The 31-year-old Detroit-born singer/rapper/flautist had been plugging away for years before hitting the big time in 2019, and she did so on a platform of love and compassion, both for ourselves and the people around us. 

‘Truth Hurts’ might look like a sassy breakup anthem on paper – ‘Why all men be great ‘til they gotta be great?’ will forever be a question the male race must find a collective answer for – but it plays like a transcendent church sermon. Lizzo isn’t the first popstar to evangelise emotional independence and preach self-help quips, but as a black, plus-size female rapper, the breadth of prejudices she has unfairly had to defy to get where she is today means that, for many people, she might be the first popstar they deem qualified enough to inspire them. 

[Music] Top 35 Tracks of 2013 (#20 – #6)


20. Miley Cyrus – Wrecking Ball, Bangerz

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No chorus this year described an artist’s arrival into the pop arena better than “Wrecking Ball”. The reinvention of the artist formerly known as Hannah Montana was one of the most blatant stab-in-the-dark attempts at relevance in recent memory, but when you consider how Disney stars of a similar pedigree have fallen to the wayside over the years, you can admire Cyrus’ smash-and-grab approach. And as tiresome as her schtick could be, this gutsy, Fleetwood Mac-esque ballad offered the twenty-one year old some redemption. The main concern when it comes to ballads in the 2010’s is that they be appropriated and rendered anonymous by the singing competition circuit, so kudos to Cyrus for providing a raw, impassioned, twerk-free performance that should by right go down as her greatest achievement to date.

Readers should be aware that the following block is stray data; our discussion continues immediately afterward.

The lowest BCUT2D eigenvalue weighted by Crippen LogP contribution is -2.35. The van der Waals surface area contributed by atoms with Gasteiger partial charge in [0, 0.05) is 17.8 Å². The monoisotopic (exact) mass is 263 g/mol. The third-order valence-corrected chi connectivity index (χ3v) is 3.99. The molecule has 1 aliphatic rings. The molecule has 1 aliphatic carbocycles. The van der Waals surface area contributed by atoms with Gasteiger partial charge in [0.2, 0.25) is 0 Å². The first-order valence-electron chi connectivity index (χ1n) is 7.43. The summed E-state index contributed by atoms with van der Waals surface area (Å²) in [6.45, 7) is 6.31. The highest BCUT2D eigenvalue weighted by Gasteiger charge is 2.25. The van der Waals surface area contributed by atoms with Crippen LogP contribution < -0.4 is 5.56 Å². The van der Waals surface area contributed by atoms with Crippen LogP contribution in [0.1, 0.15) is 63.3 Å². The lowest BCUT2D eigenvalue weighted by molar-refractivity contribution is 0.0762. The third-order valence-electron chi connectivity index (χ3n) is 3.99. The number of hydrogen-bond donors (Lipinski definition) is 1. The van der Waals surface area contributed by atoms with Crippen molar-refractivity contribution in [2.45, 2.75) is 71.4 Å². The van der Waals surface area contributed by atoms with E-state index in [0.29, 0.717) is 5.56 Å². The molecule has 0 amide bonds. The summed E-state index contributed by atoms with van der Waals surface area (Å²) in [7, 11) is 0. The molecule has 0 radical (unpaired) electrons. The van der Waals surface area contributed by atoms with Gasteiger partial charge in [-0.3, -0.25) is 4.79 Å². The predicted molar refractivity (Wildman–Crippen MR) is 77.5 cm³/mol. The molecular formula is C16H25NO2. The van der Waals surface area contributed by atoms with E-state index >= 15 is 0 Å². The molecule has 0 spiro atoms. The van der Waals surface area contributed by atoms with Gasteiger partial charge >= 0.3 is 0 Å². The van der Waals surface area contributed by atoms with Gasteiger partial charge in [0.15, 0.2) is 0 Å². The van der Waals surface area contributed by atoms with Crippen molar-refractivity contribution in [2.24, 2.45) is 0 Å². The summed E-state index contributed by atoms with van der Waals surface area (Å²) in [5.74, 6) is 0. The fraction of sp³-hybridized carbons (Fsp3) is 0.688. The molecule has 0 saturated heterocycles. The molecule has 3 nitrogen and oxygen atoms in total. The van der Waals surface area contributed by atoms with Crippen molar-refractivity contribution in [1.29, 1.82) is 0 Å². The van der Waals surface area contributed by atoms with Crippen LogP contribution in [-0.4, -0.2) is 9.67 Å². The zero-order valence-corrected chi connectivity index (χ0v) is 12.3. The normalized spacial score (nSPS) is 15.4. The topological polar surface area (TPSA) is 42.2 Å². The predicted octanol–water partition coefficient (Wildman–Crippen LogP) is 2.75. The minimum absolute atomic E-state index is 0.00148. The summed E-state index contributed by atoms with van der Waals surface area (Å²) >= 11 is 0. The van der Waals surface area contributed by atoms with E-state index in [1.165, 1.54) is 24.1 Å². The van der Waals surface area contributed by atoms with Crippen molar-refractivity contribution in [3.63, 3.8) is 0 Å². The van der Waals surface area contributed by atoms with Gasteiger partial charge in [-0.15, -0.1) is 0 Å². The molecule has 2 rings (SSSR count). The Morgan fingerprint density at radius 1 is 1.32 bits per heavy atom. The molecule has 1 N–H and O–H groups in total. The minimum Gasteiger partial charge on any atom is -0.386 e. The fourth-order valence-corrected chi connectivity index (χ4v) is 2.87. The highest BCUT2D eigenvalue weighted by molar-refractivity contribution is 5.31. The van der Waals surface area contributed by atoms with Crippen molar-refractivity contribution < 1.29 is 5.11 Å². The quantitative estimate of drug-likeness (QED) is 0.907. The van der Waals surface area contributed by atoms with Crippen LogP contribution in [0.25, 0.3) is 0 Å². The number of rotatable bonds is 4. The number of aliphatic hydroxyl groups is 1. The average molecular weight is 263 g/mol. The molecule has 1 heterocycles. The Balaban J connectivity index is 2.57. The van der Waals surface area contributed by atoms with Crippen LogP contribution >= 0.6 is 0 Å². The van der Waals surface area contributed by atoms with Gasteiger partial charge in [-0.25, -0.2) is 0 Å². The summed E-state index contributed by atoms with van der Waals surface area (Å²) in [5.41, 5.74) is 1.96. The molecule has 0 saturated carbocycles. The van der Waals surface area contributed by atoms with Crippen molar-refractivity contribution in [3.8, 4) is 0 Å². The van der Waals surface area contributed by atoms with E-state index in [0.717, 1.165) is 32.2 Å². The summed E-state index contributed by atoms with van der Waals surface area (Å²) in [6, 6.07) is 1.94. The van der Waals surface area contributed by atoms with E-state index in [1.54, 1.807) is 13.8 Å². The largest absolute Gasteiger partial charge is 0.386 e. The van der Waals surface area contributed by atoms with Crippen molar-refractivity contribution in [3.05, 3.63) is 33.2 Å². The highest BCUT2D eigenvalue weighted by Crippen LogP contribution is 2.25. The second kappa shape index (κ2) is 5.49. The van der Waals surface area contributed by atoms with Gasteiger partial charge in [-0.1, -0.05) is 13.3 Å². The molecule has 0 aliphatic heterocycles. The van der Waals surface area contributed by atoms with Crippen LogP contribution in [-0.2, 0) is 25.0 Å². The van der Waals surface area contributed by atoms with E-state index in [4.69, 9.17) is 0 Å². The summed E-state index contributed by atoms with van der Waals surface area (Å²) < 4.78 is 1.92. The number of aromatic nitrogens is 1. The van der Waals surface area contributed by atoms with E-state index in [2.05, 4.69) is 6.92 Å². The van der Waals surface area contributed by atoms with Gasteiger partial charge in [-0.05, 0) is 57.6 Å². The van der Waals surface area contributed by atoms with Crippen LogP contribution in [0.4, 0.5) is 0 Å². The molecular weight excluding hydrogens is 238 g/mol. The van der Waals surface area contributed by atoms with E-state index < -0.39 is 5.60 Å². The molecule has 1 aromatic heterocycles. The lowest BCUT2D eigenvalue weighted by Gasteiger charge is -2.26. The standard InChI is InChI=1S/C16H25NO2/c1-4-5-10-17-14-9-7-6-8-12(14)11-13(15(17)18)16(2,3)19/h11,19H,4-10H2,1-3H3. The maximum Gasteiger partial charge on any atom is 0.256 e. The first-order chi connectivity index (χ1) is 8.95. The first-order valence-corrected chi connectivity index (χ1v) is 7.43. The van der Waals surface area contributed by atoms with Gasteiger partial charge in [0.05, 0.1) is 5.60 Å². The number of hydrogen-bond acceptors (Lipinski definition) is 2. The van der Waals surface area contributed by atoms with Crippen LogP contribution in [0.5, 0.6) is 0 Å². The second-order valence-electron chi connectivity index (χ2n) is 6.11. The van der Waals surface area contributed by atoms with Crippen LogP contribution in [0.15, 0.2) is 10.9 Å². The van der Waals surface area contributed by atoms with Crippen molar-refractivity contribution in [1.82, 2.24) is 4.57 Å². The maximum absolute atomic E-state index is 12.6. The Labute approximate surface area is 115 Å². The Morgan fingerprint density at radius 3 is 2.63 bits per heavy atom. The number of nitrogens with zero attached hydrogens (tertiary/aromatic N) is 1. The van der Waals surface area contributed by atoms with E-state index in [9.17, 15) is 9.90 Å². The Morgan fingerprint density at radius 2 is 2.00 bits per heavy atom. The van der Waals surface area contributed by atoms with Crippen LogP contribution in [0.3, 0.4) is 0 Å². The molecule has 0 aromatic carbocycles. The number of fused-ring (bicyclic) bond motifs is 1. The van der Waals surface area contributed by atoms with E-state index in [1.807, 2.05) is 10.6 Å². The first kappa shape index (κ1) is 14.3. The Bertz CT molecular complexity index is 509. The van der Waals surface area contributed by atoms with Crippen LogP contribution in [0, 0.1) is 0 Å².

19. Jon Hopkins – Open Eye Signal, Immunity